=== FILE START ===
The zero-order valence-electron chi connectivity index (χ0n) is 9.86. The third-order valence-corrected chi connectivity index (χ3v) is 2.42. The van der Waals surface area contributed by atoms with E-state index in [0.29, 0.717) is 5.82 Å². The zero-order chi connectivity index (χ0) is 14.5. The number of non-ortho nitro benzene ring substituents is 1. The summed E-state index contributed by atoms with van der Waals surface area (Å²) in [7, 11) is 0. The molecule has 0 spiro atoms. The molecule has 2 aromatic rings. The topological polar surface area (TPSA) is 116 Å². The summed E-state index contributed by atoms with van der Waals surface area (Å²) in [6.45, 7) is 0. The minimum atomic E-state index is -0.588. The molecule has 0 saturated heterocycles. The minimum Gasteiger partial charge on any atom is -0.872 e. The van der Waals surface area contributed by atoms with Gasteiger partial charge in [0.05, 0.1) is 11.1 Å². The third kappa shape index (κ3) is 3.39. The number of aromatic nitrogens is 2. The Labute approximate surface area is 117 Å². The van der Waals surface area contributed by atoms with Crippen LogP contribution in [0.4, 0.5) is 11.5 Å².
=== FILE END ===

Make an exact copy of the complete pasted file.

The zero-order valence-electron chi connectivity index (χ0n) is 9.86. The third-order valence-corrected chi connectivity index (χ3v) is 2.42. The van der Waals surface area contributed by atoms with E-state index in [0.29, 0.717) is 5.82 Å². The zero-order chi connectivity index (χ0) is 14.5. The number of non-ortho nitro benzene ring substituents is 1. The summed E-state index contributed by atoms with van der Waals surface area (Å²) in [7, 11) is 0. The molecule has 0 spiro atoms. The molecule has 2 aromatic rings. The topological polar surface area (TPSA) is 116 Å². The summed E-state index contributed by atoms with van der Waals surface area (Å²) in [6.45, 7) is 0. The minimum atomic E-state index is -0.588. The molecule has 0 saturated heterocycles. The minimum Gasteiger partial charge on any atom is -0.872 e. The van der Waals surface area contributed by atoms with Gasteiger partial charge in [0.05, 0.1) is 11.1 Å². The third kappa shape index (κ3) is 3.39. The number of aromatic nitrogens is 2. The Labute approximate surface area is 117 Å². The van der Waals surface area contributed by atoms with Crippen LogP contribution in [0.4, 0.5) is 11.5 Å².